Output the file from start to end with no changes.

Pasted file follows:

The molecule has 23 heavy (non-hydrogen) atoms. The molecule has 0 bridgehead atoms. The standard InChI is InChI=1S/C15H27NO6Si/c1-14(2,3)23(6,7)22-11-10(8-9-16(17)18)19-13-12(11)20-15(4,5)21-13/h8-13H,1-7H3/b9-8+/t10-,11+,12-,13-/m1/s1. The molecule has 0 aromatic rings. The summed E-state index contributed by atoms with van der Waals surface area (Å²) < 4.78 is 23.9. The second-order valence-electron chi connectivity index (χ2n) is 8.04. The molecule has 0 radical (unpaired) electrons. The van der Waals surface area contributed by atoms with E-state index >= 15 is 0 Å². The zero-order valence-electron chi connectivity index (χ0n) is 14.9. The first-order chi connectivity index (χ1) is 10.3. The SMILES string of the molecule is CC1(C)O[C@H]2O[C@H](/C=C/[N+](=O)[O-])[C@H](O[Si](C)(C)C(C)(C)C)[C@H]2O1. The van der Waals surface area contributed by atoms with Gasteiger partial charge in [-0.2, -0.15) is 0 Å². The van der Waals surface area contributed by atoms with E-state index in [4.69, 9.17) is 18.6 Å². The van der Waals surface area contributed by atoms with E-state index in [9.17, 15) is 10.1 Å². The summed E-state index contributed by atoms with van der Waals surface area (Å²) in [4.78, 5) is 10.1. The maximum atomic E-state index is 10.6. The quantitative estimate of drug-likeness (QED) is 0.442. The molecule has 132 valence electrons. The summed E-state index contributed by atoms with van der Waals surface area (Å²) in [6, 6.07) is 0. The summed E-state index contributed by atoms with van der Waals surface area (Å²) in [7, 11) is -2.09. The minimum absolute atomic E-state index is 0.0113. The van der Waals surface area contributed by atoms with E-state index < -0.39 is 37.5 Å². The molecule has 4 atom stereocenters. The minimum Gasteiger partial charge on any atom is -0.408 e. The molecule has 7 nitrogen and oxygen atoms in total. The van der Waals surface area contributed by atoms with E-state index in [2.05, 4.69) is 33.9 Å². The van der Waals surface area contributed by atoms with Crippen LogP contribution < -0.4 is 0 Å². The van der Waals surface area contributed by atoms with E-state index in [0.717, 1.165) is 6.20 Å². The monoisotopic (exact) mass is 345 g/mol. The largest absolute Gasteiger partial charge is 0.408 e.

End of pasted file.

The molecule has 23 heavy (non-hydrogen) atoms. The molecule has 0 bridgehead atoms. The standard InChI is InChI=1S/C15H27NO6Si/c1-14(2,3)23(6,7)22-11-10(8-9-16(17)18)19-13-12(11)20-15(4,5)21-13/h8-13H,1-7H3/b9-8+/t10-,11+,12-,13-/m1/s1. The molecule has 0 aromatic rings. The summed E-state index contributed by atoms with van der Waals surface area (Å²) < 4.78 is 23.9. The second-order valence-electron chi connectivity index (χ2n) is 8.04. The molecule has 0 radical (unpaired) electrons. The van der Waals surface area contributed by atoms with E-state index >= 15 is 0 Å². The zero-order valence-electron chi connectivity index (χ0n) is 14.9. The first-order chi connectivity index (χ1) is 10.3. The SMILES string of the molecule is CC1(C)O[C@H]2O[C@H](/C=C/[N+](=O)[O-])[C@H](O[Si](C)(C)C(C)(C)C)[C@H]2O1. The van der Waals surface area contributed by atoms with Gasteiger partial charge in [-0.2, -0.15) is 0 Å². The van der Waals surface area contributed by atoms with E-state index in [4.69, 9.17) is 18.6 Å². The van der Waals surface area contributed by atoms with E-state index in [9.17, 15) is 10.1 Å². The summed E-state index contributed by atoms with van der Waals surface area (Å²) in [4.78, 5) is 10.1. The maximum atomic E-state index is 10.6. The quantitative estimate of drug-likeness (QED) is 0.442. The molecule has 132 valence electrons. The summed E-state index contributed by atoms with van der Waals surface area (Å²) in [6, 6.07) is 0. The summed E-state index contributed by atoms with van der Waals surface area (Å²) in [7, 11) is -2.09. The minimum absolute atomic E-state index is 0.0113. The van der Waals surface area contributed by atoms with E-state index < -0.39 is 37.5 Å². The molecule has 4 atom stereocenters. The minimum Gasteiger partial charge on any atom is -0.408 e. The molecule has 7 nitrogen and oxygen atoms in total. The van der Waals surface area contributed by atoms with E-state index in [2.05, 4.69) is 33.9 Å². The van der Waals surface area contributed by atoms with Crippen LogP contribution < -0.4 is 0 Å². The van der Waals surface area contributed by atoms with E-state index in [0.717, 1.165) is 6.20 Å². The monoisotopic (exact) mass is 345 g/mol. The largest absolute Gasteiger partial charge is 0.408 e.